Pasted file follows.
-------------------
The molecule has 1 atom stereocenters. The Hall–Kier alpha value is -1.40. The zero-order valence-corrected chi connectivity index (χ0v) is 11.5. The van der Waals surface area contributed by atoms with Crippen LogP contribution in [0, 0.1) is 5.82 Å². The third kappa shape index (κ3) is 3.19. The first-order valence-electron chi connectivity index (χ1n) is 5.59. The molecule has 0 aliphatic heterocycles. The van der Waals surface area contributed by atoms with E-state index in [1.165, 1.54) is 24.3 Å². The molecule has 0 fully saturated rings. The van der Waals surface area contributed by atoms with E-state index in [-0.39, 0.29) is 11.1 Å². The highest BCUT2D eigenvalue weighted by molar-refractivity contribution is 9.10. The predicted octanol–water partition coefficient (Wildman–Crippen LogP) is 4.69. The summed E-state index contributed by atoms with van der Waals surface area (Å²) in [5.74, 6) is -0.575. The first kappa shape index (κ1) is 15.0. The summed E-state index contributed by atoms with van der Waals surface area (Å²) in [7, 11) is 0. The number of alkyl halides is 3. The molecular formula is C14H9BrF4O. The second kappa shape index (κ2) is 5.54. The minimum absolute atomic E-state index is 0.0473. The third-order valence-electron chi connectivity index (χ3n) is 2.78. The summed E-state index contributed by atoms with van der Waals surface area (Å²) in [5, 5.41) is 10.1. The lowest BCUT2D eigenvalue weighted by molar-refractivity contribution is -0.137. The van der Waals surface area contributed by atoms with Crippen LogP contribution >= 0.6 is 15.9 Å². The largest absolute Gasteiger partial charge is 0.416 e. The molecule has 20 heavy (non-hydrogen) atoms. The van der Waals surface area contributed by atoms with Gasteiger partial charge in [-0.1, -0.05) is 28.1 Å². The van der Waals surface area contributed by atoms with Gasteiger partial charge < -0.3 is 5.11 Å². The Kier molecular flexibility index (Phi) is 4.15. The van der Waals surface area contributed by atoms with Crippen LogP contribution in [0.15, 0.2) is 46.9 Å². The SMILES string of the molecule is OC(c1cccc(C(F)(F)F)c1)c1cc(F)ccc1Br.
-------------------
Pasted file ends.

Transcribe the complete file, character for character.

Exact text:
The molecule has 1 atom stereocenters. The Hall–Kier alpha value is -1.40. The zero-order valence-corrected chi connectivity index (χ0v) is 11.5. The van der Waals surface area contributed by atoms with Crippen LogP contribution in [0, 0.1) is 5.82 Å². The third kappa shape index (κ3) is 3.19. The first-order valence-electron chi connectivity index (χ1n) is 5.59. The molecule has 0 aliphatic heterocycles. The van der Waals surface area contributed by atoms with E-state index in [1.165, 1.54) is 24.3 Å². The molecule has 0 fully saturated rings. The van der Waals surface area contributed by atoms with E-state index in [-0.39, 0.29) is 11.1 Å². The highest BCUT2D eigenvalue weighted by molar-refractivity contribution is 9.10. The predicted octanol–water partition coefficient (Wildman–Crippen LogP) is 4.69. The summed E-state index contributed by atoms with van der Waals surface area (Å²) in [5.74, 6) is -0.575. The first kappa shape index (κ1) is 15.0. The summed E-state index contributed by atoms with van der Waals surface area (Å²) in [7, 11) is 0. The number of alkyl halides is 3. The molecular formula is C14H9BrF4O. The second kappa shape index (κ2) is 5.54. The minimum absolute atomic E-state index is 0.0473. The third-order valence-electron chi connectivity index (χ3n) is 2.78. The summed E-state index contributed by atoms with van der Waals surface area (Å²) in [5, 5.41) is 10.1. The lowest BCUT2D eigenvalue weighted by molar-refractivity contribution is -0.137. The van der Waals surface area contributed by atoms with Crippen LogP contribution >= 0.6 is 15.9 Å². The largest absolute Gasteiger partial charge is 0.416 e. The molecule has 20 heavy (non-hydrogen) atoms. The van der Waals surface area contributed by atoms with Gasteiger partial charge in [-0.1, -0.05) is 28.1 Å². The van der Waals surface area contributed by atoms with Gasteiger partial charge < -0.3 is 5.11 Å². The Kier molecular flexibility index (Phi) is 4.15. The van der Waals surface area contributed by atoms with Crippen LogP contribution in [0.15, 0.2) is 46.9 Å². The SMILES string of the molecule is OC(c1cccc(C(F)(F)F)c1)c1cc(F)ccc1Br.